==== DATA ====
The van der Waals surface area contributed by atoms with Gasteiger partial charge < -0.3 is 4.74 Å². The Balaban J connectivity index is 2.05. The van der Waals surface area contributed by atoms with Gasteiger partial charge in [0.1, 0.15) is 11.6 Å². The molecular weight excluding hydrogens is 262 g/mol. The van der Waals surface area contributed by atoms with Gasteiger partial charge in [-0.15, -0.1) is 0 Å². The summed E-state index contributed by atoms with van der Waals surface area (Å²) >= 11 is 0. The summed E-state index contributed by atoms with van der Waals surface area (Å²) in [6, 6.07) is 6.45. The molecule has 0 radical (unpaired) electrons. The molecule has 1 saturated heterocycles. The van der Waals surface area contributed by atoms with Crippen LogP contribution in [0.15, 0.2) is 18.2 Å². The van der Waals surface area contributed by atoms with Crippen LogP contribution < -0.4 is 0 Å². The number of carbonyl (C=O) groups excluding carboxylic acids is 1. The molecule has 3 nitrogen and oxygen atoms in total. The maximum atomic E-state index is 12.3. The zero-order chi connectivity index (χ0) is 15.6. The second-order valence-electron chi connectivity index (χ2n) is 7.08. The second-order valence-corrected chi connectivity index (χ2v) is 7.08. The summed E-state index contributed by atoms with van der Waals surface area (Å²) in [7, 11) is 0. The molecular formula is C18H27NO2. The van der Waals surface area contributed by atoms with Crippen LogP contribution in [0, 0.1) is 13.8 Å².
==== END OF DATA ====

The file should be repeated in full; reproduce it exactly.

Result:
The van der Waals surface area contributed by atoms with Gasteiger partial charge < -0.3 is 4.74 Å². The Balaban J connectivity index is 2.05. The van der Waals surface area contributed by atoms with Gasteiger partial charge in [0.1, 0.15) is 11.6 Å². The molecular weight excluding hydrogens is 262 g/mol. The van der Waals surface area contributed by atoms with Gasteiger partial charge in [-0.15, -0.1) is 0 Å². The summed E-state index contributed by atoms with van der Waals surface area (Å²) >= 11 is 0. The summed E-state index contributed by atoms with van der Waals surface area (Å²) in [6, 6.07) is 6.45. The molecule has 0 radical (unpaired) electrons. The molecule has 1 saturated heterocycles. The van der Waals surface area contributed by atoms with Crippen LogP contribution in [0.15, 0.2) is 18.2 Å². The van der Waals surface area contributed by atoms with Crippen LogP contribution < -0.4 is 0 Å². The number of carbonyl (C=O) groups excluding carboxylic acids is 1. The molecule has 3 nitrogen and oxygen atoms in total. The maximum atomic E-state index is 12.3. The zero-order chi connectivity index (χ0) is 15.6. The second-order valence-electron chi connectivity index (χ2n) is 7.08. The second-order valence-corrected chi connectivity index (χ2v) is 7.08. The summed E-state index contributed by atoms with van der Waals surface area (Å²) in [7, 11) is 0. The molecular formula is C18H27NO2. The van der Waals surface area contributed by atoms with Crippen LogP contribution in [0, 0.1) is 13.8 Å².